What does it mean to be Jewish in America? The question offers many opportunities to apply negotiation skills and strategies, writes Robert Mnookin in his new book, The Jewish American Paradox: Embracing Choice in a Changing World (PublicAffairs, 2018). The author of numerous books on negotiation, Mnookin is the Samuel Williston Professor of Law at Harvard Law School and former chair of the Program on Negotiation at Harvard Law School.
Rethinking the Matrilineal Principle
In The Jewish American Paradox, Mnookin challenges the traditional “matrilineal principle” for determining who is Jewish—that is, the rule that one is Jewish only if one’s biological mother is Jewish. He writes that intermarriage between Jews and non-Jews is producing in contemporary America hundreds of thousands of Americans who only have one Jewish parent. The matrilineal rule rejects about half of them as Jewish—unfairly and arbitrarily so, according to Mnookin.
He gives the example of Angela Warnick Buchdahl, a New York rabbi who is the child of a Jewish father and a Korean Buddhist mother. If held strictly to the matrilineal principle, this influential rabbi would not be considered Jewish. By contrast, former U.S. Secretary of State Madeleine Albright was raised Catholic and didn’t learn about her Jewish ancestry on her mother’s side until later in life. Albright doesn’t identify as Jewish but is considered Jewish according to the matrilineal principle nonetheless.
Given the shortcomings of the matrilineal principle, Mnookin proposes in The Jewish American Paradox a two-part standard to replace it. First, for the American Jewish community as a whole, he believes the standard should simply be public self-identification. Those who identify themselves as members of the Jewish people should be welcome under the “big tent” of the American Jewish community, he argues. Second, Mnookin believes that Jewish subgroups, such as an Orthodox synagogue or a Reform congregation, should be able to apply their own standards for membership and participation in their community. Moreover, no institution should have the right to dictate the standard for any other. Under Mnookin’s two-pronged standard, a person may self-identify as a member of the broader Jewish community but must be invited into a particular subgroup.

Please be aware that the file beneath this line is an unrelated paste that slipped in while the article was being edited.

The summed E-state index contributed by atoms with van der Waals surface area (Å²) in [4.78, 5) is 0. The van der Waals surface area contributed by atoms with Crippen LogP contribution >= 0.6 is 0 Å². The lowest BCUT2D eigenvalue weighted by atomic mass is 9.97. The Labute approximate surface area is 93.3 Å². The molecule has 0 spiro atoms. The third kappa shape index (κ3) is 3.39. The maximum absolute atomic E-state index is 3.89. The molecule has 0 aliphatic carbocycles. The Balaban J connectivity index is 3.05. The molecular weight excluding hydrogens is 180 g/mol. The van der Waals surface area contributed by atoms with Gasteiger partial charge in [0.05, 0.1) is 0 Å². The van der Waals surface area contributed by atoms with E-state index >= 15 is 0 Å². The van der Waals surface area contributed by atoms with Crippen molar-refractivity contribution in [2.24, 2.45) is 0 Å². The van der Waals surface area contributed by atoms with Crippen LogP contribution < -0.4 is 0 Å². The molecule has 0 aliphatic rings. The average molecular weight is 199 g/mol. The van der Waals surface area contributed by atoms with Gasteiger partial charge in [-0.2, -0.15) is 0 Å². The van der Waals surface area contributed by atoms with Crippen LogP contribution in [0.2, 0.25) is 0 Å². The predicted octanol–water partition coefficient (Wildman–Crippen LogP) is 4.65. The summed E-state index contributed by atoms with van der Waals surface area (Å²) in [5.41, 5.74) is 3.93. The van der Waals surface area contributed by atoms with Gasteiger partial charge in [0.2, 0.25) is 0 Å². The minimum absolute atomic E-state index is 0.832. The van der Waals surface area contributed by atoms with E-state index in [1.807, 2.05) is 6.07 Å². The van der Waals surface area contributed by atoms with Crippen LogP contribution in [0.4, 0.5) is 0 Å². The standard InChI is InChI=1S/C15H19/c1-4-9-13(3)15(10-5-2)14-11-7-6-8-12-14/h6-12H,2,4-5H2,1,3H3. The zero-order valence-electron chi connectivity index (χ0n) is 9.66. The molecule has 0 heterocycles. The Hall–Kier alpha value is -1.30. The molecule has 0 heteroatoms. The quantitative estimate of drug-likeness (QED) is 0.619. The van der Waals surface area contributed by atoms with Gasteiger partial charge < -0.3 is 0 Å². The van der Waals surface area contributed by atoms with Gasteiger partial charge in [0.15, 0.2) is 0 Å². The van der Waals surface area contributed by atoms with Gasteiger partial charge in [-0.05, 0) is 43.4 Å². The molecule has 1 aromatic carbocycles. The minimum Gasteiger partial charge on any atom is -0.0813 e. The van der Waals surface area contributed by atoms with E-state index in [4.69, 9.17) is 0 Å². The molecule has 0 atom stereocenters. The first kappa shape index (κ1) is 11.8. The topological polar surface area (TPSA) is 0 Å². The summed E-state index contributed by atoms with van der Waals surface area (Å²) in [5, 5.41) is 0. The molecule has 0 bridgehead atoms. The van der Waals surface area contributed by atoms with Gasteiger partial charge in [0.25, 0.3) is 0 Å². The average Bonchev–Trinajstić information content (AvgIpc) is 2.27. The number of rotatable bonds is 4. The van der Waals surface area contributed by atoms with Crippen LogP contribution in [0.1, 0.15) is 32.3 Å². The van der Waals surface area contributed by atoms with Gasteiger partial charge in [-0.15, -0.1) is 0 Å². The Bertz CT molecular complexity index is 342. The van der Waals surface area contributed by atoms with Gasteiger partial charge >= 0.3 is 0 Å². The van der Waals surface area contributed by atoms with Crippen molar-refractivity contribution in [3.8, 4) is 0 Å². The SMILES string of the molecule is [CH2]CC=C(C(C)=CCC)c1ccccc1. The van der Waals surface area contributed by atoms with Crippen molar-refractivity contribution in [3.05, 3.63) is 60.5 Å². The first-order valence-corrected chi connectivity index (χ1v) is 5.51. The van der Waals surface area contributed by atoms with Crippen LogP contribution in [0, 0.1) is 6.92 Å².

An Internal Negotiation
The process of considering one’s religious or ethnic identity can be informed by negotiation skills and strategies, Mnookin writes in The Jewish American Paradox.
Each of us has many strands to our identity, he notes. The degree to which any particular strand is salient to us often involves an internal negotiation, as well as negotiations with our families and community. For example, the strands of one woman’s identity might include her family roles (wife, mother, and daughter), place of origin (California), professional role (librarian), and religion and ethnicity (taking pride in being Jewish).
The degree to which any particular strand of identity is salient depends on the person. For ultra-Orthodox Jews, being Jewish permeates virtually every aspect of daily life. For others, their Jewish heritage may play no role at all in their lives.
In addition, the salience of each strand of one’s identity may fluctuate throughout one’s lifetime. For example, one’s sense of Jewish identity may come to the forefront when one is studying for a bar or bat mitzvah or planning one’s marriage ceremony.
Finally, there is a group dimension to identity. Belonging to a group—whether a family, a social class, or an ethnic or religious group—can be a source of pride and self-esteem, Mnookin notes. However, if we feel alienated from a group to which we are said to belong, membership may bring feelings of shame or denial.
Negotiating Your Children’s Jewish Identity
With interfaith marriage on the rise in the United States, couples increasingly are facing the challenge of reconciling seemingly conflicting goals for their children’s religious or cultural upbringing. In The Jewish American Paradox, Mnookin suggests negotiation skills and strategies, rooted in mutual gains negotiation, that can help parents navigate their differences.
First, noting that interfaith couples try to preserve harmony by suppressing their differences, he advises couples not to avoid conflict. To negotiate these differences effectively, empathy and assertiveness are needed, writes Mnookin. Empathy involves listening nonjudgmentally to the other person’s perspective, drawing out their views with genuine curiosity, and conveying understanding. Once a partner feels heard, he or she will typically become more willing to listen. Assertiveness means articulating one’s interests and calmly standing up for them without attacking the other person. This process requires us to consider how emotions affect negotiations and to draw on negotiation skills and strategies from the business world.
What advice do you have on negotiating one’s cultural and/or religious identity?